Considering this is my first show of my year in London, I sure have started off with a bang!

Here's a link to a cool promo video:

Wednesday, September 8, 2010

Home Is Where the Heart Is

My departure is fast approaching. I leave for London in five days and am busy seeing as many friends as possible, tying up any loose ends and, uh, trying to find a place to live in London (eeek). I've spent the past five years building a life here in the city of angels and now I'm leaving it all behind.

People here tend not to live up to the name of the city. But there are indeed angels here. My personal angels are those I call my friends, colleagues, mentors and inspirations. In other words, the people who put up with me.

Anyone who knows me, knows I hate goodbyes. I get all awkward (I mean, more so than usual that is) and shut down emotionally. If I don't shut down, then I'll start crying, like full on ugly cry. No one wants to see that. I get emotional because my friendships mean everything to me; and yet, I consider myself a loner. But most would consider me a social butterfly. Which is also true. But how many times have you seen a bunch of butterflies socializing? Normally I see just one butterfly at a time fluttering about. I may flutter from place to place, but generally I flutter alone. Before this butterfly metaphor gets out of hand, I'll get to the point. Those who I've let in past the tough facade - those who get to see the gooey mess inside; the vulnerable, insecure, overly-sensitive, hurt, angry, sad side of me, and still call me friend are indeed my angels.

My friends are my family - and they've helped me make Los Angeles my home. Which is hard to do in this urban sprawl. A city where most migrate here for selfish reasons. I'm guilty of that. I came here for college and was hoping to break out into the film industry. But life happens in the most unexpected ways. I fell in love with the theatre community. YES, we have theatre in LA! No matter how spread out we are, those of us in the community are willing to help out one another and to support each others work.

I've had the pleasure of meeting so many inspiring artists who simply love to tell stories and do whatever it takes to make it happen. That's all I've ever wanted to do - tell stories that resonate; that have an impact; that inspire, challenge and encourage.

It's nice to know I'm not the only one who feels this way - and that there are people in this city who are of like mind. And now I'm crossing the pond to my favorite city, London. Where I'll bring with me the determination, dedication and passion of the Los Angeles theatre community to a city enriched with theatrical history. A city where theatre draws in the masses rather than begs desperately for attention... and respect.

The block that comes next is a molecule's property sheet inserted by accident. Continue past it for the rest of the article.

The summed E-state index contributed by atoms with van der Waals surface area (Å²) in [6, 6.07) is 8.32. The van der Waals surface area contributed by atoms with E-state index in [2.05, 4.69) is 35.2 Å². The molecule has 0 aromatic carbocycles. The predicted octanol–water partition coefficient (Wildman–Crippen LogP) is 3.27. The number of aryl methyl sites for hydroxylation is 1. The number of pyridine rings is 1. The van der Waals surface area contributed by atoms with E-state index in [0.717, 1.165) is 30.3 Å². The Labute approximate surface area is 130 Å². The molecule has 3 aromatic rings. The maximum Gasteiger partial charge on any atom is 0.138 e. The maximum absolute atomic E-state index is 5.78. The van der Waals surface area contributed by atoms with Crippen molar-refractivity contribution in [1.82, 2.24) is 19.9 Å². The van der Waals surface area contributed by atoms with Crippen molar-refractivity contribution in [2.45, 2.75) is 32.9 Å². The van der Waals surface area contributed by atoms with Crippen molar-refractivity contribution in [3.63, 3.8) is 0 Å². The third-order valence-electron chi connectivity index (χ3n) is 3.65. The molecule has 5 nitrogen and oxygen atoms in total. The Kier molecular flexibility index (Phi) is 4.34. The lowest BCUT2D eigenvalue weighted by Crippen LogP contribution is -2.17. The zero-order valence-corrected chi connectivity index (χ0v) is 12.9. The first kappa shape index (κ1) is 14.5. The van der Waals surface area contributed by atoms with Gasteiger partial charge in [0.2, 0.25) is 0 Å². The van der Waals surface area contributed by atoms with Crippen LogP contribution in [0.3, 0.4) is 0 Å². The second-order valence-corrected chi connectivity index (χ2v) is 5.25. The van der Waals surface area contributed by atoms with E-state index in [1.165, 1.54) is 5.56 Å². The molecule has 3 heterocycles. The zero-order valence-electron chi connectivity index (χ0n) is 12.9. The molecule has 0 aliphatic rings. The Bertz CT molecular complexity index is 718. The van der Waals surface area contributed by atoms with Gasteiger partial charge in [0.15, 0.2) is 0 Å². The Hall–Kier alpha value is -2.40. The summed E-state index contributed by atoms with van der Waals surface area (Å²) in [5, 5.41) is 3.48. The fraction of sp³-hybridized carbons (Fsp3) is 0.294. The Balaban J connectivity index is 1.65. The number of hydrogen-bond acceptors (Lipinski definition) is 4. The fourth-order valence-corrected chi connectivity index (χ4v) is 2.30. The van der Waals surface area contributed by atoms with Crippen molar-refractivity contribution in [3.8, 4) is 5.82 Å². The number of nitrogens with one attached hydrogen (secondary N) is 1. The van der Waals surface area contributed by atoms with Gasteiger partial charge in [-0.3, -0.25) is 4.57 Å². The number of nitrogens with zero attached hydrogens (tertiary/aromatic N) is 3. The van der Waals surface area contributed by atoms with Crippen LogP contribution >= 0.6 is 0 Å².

As I study and conduct research for my Masters in Theatre and Performance, I hope to find theatre artists of a like mind. Those who face challenges with creativity and sheer bravado. I often joke about LA theatre saying we make magic happen with duct tape, superglue and pure imagination.

I'm also going to have to find new friends. My group of what I would call my bestest friends didn't just happen over night. It took years to develop - earning trust, telling secrets, inside jokes, etc., etc. But as I always say, home is where the heart is. And my heart is somehow able to be in multiple places at once: with my friends and family, in the theatre, in the arts, places that resonate with me, and even with the lone butterfly that contently flutters around.

Although I am sad to leave my home and the people in it - I am so excited for the next chapter of my life. Sometimes I have to remind myself that the only constant in life is that everything changes. It's funny, I'm slightly resisting the change I've put on myself. After all, it was ME who decided to go to London for grad school. No one made me do it. I thought of it all on my own. And yet there is a part of me that is grasping on to the way things are, well... were.

To my friends who make me laugh, console me when I cry, and put up with my mood-swings: I love you. Don't ever forget that. And to my friends I have yet to meet: prepare yourself!